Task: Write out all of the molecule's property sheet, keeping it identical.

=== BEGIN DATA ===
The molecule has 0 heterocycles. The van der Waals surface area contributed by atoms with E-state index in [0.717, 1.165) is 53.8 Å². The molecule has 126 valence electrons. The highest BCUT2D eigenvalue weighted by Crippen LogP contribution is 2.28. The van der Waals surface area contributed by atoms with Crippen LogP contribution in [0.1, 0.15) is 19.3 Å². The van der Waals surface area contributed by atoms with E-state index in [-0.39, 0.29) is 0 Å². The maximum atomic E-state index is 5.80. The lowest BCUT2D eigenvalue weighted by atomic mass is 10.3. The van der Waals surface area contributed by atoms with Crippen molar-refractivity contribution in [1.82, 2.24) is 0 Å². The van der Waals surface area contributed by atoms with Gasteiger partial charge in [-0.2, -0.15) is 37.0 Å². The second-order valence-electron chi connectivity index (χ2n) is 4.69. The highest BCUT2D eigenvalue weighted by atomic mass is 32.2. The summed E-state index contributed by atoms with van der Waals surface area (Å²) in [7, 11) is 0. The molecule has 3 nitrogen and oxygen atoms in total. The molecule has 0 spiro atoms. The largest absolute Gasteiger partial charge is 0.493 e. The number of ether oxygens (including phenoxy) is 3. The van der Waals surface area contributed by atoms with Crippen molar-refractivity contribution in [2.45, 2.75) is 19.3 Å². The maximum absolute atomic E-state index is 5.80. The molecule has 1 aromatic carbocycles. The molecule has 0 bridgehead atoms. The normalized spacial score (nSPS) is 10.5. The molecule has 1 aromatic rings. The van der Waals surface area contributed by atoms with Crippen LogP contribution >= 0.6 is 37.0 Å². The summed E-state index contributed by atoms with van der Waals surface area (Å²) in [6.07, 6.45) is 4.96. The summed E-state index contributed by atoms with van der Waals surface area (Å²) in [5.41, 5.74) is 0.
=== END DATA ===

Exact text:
The molecule has 0 heterocycles. The van der Waals surface area contributed by atoms with E-state index in [0.717, 1.165) is 53.8 Å². The molecule has 126 valence electrons. The highest BCUT2D eigenvalue weighted by Crippen LogP contribution is 2.28. The van der Waals surface area contributed by atoms with Crippen LogP contribution in [0.1, 0.15) is 19.3 Å². The van der Waals surface area contributed by atoms with E-state index in [-0.39, 0.29) is 0 Å². The maximum atomic E-state index is 5.80. The lowest BCUT2D eigenvalue weighted by atomic mass is 10.3. The van der Waals surface area contributed by atoms with Crippen molar-refractivity contribution in [1.82, 2.24) is 0 Å². The van der Waals surface area contributed by atoms with Gasteiger partial charge in [-0.2, -0.15) is 37.0 Å². The second-order valence-electron chi connectivity index (χ2n) is 4.69. The highest BCUT2D eigenvalue weighted by atomic mass is 32.2. The summed E-state index contributed by atoms with van der Waals surface area (Å²) in [7, 11) is 0. The molecule has 3 nitrogen and oxygen atoms in total. The molecule has 0 spiro atoms. The largest absolute Gasteiger partial charge is 0.493 e. The number of ether oxygens (including phenoxy) is 3. The van der Waals surface area contributed by atoms with Crippen molar-refractivity contribution in [2.45, 2.75) is 19.3 Å². The maximum absolute atomic E-state index is 5.80. The molecule has 1 aromatic carbocycles. The molecule has 0 bridgehead atoms. The normalized spacial score (nSPS) is 10.5. The molecule has 1 aromatic rings. The van der Waals surface area contributed by atoms with Crippen LogP contribution >= 0.6 is 37.0 Å². The summed E-state index contributed by atoms with van der Waals surface area (Å²) in [6.07, 6.45) is 4.96. The summed E-state index contributed by atoms with van der Waals surface area (Å²) in [5.41, 5.74) is 0.